Machine Learning Can Now Predict Mortality Risk - medtigo



Machine Learning Can Now Predict Mortality Risk

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Using electrocardiogram (ECG) results, demographic data, and six standard lab tests, scientists trained machine learning models to estimate a patient’s mortality risk. This new AI-based learning system could assist medical professionals in making quicker, more precise medical decisions.  

Predicting mortality risk could assist healthcare providers in streamlining and prioritizing patient care and treatment. However, current methods for diagnosing patients and determining treatment plans are restricted to interpreting test results such as ECGs, X-rays, and bloodwork.  

Now, Canadian researchers have trained machine learning programs to read and analyze data from these tests in order to estimate a patient’s risk of mortality. Their findings, published in npj Digital Medicine, demonstrate that these artificial intelligence-based models can quickly identify patients who are at high risk for short- or long-term mortality — at the bedside of the patient.  

To examine the performance of machine learning in predicting mortality, the research team developed and trained machine learning programs using 1.6 million ECGs from 244,077 Canadian patients between 2007 and 2020.  

The machine’s algorithm accurately predicted mortality risk for each patient at one month, one year, and five years with an accuracy of 85 percent. In addition, the models classified patients into very low, low, medium, high, and very high risk categories.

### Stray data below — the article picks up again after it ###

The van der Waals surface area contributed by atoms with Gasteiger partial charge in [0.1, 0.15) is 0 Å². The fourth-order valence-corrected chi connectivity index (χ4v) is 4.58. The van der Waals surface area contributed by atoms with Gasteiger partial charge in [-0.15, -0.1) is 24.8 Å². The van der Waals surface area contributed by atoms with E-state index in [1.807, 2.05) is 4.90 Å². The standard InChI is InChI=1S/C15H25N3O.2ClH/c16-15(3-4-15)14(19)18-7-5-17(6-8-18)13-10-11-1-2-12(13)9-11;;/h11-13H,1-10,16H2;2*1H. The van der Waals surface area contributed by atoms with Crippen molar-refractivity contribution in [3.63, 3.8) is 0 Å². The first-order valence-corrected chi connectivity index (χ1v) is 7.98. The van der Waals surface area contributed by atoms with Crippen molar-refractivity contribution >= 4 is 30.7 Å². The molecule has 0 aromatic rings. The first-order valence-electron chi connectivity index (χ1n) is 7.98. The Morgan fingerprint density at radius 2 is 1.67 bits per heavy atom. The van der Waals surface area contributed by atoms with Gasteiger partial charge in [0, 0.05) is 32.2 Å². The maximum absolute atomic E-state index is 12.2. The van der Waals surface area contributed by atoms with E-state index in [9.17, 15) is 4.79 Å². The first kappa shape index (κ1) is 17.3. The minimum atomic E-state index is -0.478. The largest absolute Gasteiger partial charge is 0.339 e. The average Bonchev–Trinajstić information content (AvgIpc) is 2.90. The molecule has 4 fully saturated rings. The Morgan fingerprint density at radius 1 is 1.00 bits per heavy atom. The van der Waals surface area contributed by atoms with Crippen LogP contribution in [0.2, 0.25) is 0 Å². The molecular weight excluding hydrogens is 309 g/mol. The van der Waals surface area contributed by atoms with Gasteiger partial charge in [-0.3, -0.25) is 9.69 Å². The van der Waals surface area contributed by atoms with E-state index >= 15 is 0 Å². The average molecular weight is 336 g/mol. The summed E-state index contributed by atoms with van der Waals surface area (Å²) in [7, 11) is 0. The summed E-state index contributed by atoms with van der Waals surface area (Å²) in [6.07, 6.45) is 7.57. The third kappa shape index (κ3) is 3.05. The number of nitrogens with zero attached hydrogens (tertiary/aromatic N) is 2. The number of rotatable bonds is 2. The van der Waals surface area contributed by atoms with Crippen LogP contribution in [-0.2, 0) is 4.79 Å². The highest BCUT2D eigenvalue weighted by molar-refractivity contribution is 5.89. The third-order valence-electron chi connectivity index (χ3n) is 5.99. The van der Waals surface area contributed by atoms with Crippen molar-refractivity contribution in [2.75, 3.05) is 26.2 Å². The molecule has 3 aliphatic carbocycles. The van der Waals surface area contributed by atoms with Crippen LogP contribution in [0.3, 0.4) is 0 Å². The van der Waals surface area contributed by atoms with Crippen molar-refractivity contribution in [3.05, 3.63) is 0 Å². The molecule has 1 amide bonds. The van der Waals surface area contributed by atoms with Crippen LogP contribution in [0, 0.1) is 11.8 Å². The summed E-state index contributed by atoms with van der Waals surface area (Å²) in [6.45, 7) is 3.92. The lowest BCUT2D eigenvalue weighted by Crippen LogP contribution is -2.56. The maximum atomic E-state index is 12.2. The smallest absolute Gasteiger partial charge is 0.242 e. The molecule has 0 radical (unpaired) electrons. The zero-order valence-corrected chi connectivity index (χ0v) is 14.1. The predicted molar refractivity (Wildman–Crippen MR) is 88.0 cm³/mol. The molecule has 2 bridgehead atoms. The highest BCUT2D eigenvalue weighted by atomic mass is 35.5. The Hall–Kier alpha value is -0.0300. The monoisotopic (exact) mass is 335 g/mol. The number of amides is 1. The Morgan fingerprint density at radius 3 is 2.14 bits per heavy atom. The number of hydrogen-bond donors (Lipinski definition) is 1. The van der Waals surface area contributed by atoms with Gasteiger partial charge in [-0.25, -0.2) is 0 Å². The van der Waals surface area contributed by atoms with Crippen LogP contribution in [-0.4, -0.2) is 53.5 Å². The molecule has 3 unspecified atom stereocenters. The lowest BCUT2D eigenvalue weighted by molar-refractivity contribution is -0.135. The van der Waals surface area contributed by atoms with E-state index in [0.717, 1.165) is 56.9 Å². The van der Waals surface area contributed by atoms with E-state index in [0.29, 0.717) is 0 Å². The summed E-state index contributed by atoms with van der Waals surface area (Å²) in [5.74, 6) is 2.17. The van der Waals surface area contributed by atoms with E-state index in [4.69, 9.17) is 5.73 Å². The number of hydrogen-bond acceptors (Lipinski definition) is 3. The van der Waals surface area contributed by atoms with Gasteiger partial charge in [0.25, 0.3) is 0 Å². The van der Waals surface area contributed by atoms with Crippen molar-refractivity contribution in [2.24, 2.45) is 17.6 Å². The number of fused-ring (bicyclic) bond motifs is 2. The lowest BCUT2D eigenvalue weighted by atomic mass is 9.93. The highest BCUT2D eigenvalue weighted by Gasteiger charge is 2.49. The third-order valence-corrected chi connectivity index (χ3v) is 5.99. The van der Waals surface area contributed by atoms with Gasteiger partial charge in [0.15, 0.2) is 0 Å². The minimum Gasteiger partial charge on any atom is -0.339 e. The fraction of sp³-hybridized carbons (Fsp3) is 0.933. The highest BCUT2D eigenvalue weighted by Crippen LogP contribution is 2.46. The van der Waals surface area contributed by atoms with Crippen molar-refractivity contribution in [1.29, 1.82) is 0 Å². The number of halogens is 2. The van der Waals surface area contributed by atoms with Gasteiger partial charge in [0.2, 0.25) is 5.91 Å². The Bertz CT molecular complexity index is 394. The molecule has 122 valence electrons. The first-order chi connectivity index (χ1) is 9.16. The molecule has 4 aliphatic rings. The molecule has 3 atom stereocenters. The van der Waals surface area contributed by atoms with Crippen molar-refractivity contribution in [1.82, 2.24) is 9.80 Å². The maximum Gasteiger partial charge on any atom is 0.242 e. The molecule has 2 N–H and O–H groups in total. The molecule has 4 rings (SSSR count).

Incorporating demographic information such as age and sex and six standard blood test results — hemoglobin, glomerular filtration rate (GFR), troponin I, creatinine, sodium, and potassium — improved the accuracy of mortality predictions.  

In a news release, lead researcher Padma Kaul states, “These findings demonstrate how machine learning models can be used to transform routinely collected clinical data into knowledge that can be used to enhance decision-making at the point of care within a learning healthcare system.”  

According to the study, the team’s future investigations will focus on incorporating additional labs, such as AST, ALT, and Hba1c, into the machine learning models. Additionally, they would like to fine-tune the models for specific patient subgroups and concentrate on predicting cardiac mortality. In addition, the team intends to investigate the clinical applicability of the mortality risk assessment models. 


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